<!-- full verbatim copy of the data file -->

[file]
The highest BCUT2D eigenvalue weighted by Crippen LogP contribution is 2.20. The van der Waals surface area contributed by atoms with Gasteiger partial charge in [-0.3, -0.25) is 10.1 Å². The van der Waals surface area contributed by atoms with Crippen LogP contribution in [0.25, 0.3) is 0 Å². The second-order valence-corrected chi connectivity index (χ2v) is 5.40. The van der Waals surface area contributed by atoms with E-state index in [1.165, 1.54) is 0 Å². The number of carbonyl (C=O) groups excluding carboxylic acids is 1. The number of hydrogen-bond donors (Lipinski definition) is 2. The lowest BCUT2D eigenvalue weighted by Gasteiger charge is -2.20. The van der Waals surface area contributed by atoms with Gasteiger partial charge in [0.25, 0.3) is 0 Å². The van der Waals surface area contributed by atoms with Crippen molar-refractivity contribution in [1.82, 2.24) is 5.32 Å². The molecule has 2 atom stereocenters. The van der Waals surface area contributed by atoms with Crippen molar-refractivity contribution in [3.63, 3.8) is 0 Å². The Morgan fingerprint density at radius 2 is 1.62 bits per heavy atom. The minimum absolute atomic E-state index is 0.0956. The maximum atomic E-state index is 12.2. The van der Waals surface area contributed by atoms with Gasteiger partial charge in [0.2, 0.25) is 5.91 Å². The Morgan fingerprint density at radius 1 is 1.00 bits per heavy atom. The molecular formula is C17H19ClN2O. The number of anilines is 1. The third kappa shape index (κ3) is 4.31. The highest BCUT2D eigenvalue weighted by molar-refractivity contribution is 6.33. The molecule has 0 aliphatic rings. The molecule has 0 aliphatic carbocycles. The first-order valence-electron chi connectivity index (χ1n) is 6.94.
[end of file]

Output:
The highest BCUT2D eigenvalue weighted by Crippen LogP contribution is 2.20. The van der Waals surface area contributed by atoms with Gasteiger partial charge in [-0.3, -0.25) is 10.1 Å². The van der Waals surface area contributed by atoms with Crippen LogP contribution in [0.25, 0.3) is 0 Å². The second-order valence-corrected chi connectivity index (χ2v) is 5.40. The van der Waals surface area contributed by atoms with E-state index in [1.165, 1.54) is 0 Å². The number of carbonyl (C=O) groups excluding carboxylic acids is 1. The number of hydrogen-bond donors (Lipinski definition) is 2. The lowest BCUT2D eigenvalue weighted by Gasteiger charge is -2.20. The van der Waals surface area contributed by atoms with Gasteiger partial charge in [0.25, 0.3) is 0 Å². The van der Waals surface area contributed by atoms with Crippen molar-refractivity contribution in [1.82, 2.24) is 5.32 Å². The molecule has 2 atom stereocenters. The van der Waals surface area contributed by atoms with Crippen molar-refractivity contribution in [3.63, 3.8) is 0 Å². The Morgan fingerprint density at radius 2 is 1.62 bits per heavy atom. The minimum absolute atomic E-state index is 0.0956. The maximum atomic E-state index is 12.2. The van der Waals surface area contributed by atoms with Gasteiger partial charge in [0.2, 0.25) is 5.91 Å². The Morgan fingerprint density at radius 1 is 1.00 bits per heavy atom. The molecular formula is C17H19ClN2O. The number of anilines is 1. The third kappa shape index (κ3) is 4.31. The highest BCUT2D eigenvalue weighted by molar-refractivity contribution is 6.33. The molecule has 0 aliphatic rings. The molecule has 0 aliphatic carbocycles. The first-order valence-electron chi connectivity index (χ1n) is 6.94.